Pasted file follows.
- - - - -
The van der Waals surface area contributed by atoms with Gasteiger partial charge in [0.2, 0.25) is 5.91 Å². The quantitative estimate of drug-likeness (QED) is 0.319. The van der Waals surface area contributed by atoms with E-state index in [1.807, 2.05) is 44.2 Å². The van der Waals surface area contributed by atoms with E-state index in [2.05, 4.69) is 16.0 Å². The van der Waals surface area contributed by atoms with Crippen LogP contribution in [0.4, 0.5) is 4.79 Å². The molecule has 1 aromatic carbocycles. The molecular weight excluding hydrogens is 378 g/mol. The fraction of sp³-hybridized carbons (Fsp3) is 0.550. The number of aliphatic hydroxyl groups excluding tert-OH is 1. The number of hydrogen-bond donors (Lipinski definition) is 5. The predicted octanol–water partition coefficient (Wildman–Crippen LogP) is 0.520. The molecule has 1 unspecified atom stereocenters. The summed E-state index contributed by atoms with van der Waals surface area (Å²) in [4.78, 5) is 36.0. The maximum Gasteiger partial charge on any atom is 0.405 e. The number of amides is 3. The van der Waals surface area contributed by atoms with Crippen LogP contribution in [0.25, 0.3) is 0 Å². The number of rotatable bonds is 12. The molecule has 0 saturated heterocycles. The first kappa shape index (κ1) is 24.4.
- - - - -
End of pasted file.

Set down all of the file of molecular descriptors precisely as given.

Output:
The van der Waals surface area contributed by atoms with Gasteiger partial charge in [0.2, 0.25) is 5.91 Å². The quantitative estimate of drug-likeness (QED) is 0.319. The van der Waals surface area contributed by atoms with E-state index in [1.807, 2.05) is 44.2 Å². The van der Waals surface area contributed by atoms with E-state index in [2.05, 4.69) is 16.0 Å². The van der Waals surface area contributed by atoms with Crippen LogP contribution in [0.4, 0.5) is 4.79 Å². The molecule has 1 aromatic carbocycles. The molecular weight excluding hydrogens is 378 g/mol. The fraction of sp³-hybridized carbons (Fsp3) is 0.550. The number of aliphatic hydroxyl groups excluding tert-OH is 1. The number of hydrogen-bond donors (Lipinski definition) is 5. The predicted octanol–water partition coefficient (Wildman–Crippen LogP) is 0.520. The molecule has 1 unspecified atom stereocenters. The summed E-state index contributed by atoms with van der Waals surface area (Å²) in [4.78, 5) is 36.0. The maximum Gasteiger partial charge on any atom is 0.405 e. The number of amides is 3. The van der Waals surface area contributed by atoms with Crippen LogP contribution in [0.25, 0.3) is 0 Å². The number of rotatable bonds is 12. The molecule has 0 saturated heterocycles. The first kappa shape index (κ1) is 24.4.